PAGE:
Creativity lives in the still, quiet spaces of the soul as well as in the raging power of anger and pain, just as it resonates in joys and flights of spirit. Silence should feed fragile inspiration, not destroy it with doubt. 

If you can’t say anything nice, say it as nicely as possible, but say it, so the listener knows that silence is not hiding unspoken faults. Trust is built with painful truths, not false walls. When silence means tacit acceptance,  confidence builds slowly with every layer of sedimentary quiet. That’s golden.

For every thing there is a season, and a time for every purpose under Heaven. Even the bad stuff. That’s why I’ll keep on broadcasting my negative waves whenever the situation calls for them.



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5 Words I Wish I Could Use–and Why I Can’t.

I love language. I was a lucky, blessed toddler whose parents read to her on a regular basis. I love the way words feel and move, how they leave the body on a breath, how they spill out on a page, each with a unique height and depth and cadence. That legacy of warm, loving embraces and laughter informs even the hard words I learned later, even the nasty awful ones. I love words, so today I’m indulging in a eulogy to socially-freighted vocabulary.

Look at these wonderful words: articulate, elite. entitled, intellectual, privileged.1, 2

Each one has rolled in enough sociological mud to be exiled to the verbal woodshed forever. They were once complimentary. They should be positives as well as adjectives. They aren’t. I wish they were, but if wishes were horses, I would have a huge hay bill to pay off. Huge.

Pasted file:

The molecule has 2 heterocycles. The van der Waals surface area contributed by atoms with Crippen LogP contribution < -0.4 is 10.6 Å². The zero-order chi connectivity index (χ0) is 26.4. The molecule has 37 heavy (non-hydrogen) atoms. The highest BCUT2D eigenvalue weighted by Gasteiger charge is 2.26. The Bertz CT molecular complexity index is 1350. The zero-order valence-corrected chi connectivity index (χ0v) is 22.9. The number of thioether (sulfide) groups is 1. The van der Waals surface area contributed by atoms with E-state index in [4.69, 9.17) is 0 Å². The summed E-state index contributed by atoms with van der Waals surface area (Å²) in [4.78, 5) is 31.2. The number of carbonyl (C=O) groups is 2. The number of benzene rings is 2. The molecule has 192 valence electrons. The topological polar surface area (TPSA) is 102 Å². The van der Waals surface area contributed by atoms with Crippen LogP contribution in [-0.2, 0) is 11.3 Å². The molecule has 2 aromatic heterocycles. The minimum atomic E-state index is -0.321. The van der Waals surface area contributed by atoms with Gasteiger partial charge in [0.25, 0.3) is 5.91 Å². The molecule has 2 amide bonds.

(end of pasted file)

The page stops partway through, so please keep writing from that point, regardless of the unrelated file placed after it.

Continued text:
A short digression into personal history. My first experience with the perils of vocabulary came at age ten. I was at sleep-away summer camp, babbling away with my tent-mates (they liked me! we read the same books!)  at dinner. Our unit counselor did not approve of us. At some point, I described someone’s behavior as animated. She proceeded–loudly and at length–to mock me in front of the entire camp for thinking I was so smart when I didn’t even know that animated meant cartoons.

I was smart. I didn’t argue with someone who had ultimate authority over me for five more days. It hurt like being flayed alive, and I still carry the conversational scars.  I can’t speak my mind with passion and eloquence unless I am too enraged to remember that pain. When I am angry, however, I become viciously articulate, and the people I admire most are those who who speak and write with skill and artful expertise in any circumstances.

The subtext of dismantling or constructing, the lengthy assault of syllables…oh, I miss that word.  Why can’t I use articulate to describe someone who has the ability to swing words as weapons or lift an audience to delight with the power of their vocabulary? It is magic, and a wonder to behold. Racist bigots stole one of my favorite compliments to use as a backhanded swipe at people of color. Awful racist bigots.

Of course, admitting to a love of articulate people leaves me open to accusations of elitism. To which I say, YUP. What of it?  I aspire to excellence. I admire those who achieve it. When did being a member of an elite become a bad thing?  When did it become a pejorative? Ditto for intellectual. These words should be good things, but they’re not these days, and I miss them.  I’mma just gonna leave this Isaac Asimov quote here and move on.